The previous use of the building as a whisky bond – a place used for storage before duties were paid – meant that all the windows had been heavily barred to prevent break-ins but on this occasion they proved lethal: trapping employees in the building and preventing many from fleeing to safety. Only three employees managed to escape the building; some were trapped and died in a lift between floors, others trying desperately and in vain to breakout through a padlocked fire escape, with the building’s wooden staircases consumed by flames.
In more recent times the 2014 and 2018 Glasgow School of Art fires fortunately had no fatalities but twice saw the burning down of the legendary Mackintosh building off Sauchiehall Street. What was illuminating was the difference in feeling and response to the two tragedies. In the first, there was a sense of sadness and loss, but after the second, there was palpable anger and bewilderment at the attitude of the Glasgow School of Art senior management, including director Tom Inns and chair Muriel Gray – the former resigned while the latter took a leave of absence but returned.
The second fire not only undid the restoration work after the first, but caused much more surrounding damage, affecting businesses and residencies on Sauchiehall Street with the permanent closure of the O2 ABC music venue – and its loss to the city’s vibrant music scene.
The fires in the city, apart from the obvious – and there often shocking and tragic aftermaths, do though have commonalities. First, there are the poor building standards of much of the 19th century legacy of Glasgow. A corollary to this is that unlike many other large UK cities Glasgow survived relatively intact from the Second World War with much less bombing damage. Whereas London, Liverpool, Coventry and near to Glasgow, Clydebank and Greenock, all saw extensive damage and hence engaged in extensive rebuilding thus renewing a wider range of building than was an option in post-war Glasgow.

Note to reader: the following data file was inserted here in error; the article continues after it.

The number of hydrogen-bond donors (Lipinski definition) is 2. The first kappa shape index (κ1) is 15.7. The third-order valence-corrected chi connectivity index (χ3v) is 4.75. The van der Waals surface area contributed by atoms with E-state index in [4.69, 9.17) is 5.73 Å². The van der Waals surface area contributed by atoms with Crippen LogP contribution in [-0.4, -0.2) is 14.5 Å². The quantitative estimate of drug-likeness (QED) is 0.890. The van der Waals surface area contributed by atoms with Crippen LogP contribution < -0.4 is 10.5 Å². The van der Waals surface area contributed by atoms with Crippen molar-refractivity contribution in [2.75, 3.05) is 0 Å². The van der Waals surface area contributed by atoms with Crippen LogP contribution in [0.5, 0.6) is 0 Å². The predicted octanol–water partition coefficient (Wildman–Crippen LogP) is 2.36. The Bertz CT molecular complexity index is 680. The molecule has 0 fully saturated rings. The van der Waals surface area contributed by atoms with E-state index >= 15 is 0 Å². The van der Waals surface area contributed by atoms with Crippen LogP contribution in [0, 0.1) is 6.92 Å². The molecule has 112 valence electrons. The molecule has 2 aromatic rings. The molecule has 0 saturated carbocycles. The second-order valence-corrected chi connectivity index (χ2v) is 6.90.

Second, there are numerous derelict buildings in the city’s boundaries – along with brownfield sites – reflecting the post-war decline in city centre population. There are many at-risk buildings – often iconic and which attract national debates and campaigns, the long running scandal of the Alexander ‘Greek’ Thomson-designed Egyptian Halls on Union Street being an obvious example.
The perils of neglect
There is a history of neglect of treasured places and buildings in the city – which has a connection to fires but translates into other issues. Take the number of public disasters with fatalities in the city. There was the Great Storm of 15 January 1968 which swept up the Clyde with 20 people losing their lives, nine in Glasgow; and another 30 people lost their lives repairing damage of which eleven were undertaking roof repairs. The Clarkston gas explosion of 21 October 1971 that occurred at Clarkston Toll shopping centre saw twenty people killed and more than 100 injured.
One of the most tragic is the 1971 Ibrox disaster in which 66 people died and more than 200 injured. This happened on 2 January at the now infamous Stairway 13 – the same place at which a host of other incidents occurred. In 1961 two people died and 70 were injured, in 1967 11 people were injured, and in 1967 twenty-nine were injured.
In the run up to the January 1971 disaster Tommy Craig, the club physiotherapist was asked by manager Willie Waddell to address stadium development and in a note said he “thought the stadium was a death-trap” and before any action could be taken the Ibrox disaster occurred. Thirty years later Craig recounted to football commentator Archie Macpherson that immediately after the disaster: “Waddell and I agreed afterwards that it would be better if we never mentioned that the subject had ever arisen in our conversations.” What links this tragedy to many of the fires in times past was the general contempt for working people and safety standards which were sadly held by too many of the institutions and authorities in the city.
The historic role of the Glasgow Fire Service in dealing with so many fires has to be recognised and their record of bravery and call to public duty in difficult, life threatening circumstances. In the Cheapside Street fire of 1960 a total of nineteen deaths were related to fire and emergency services. Over the period 1898 to Glasgow Fire Service becoming part of Strathclyde Fire and Rescue in 1975 – 40 firefighters were killed in fires in the city (excluding National Fire Service casualties caused by enemy action) the highest number in the UK outside London.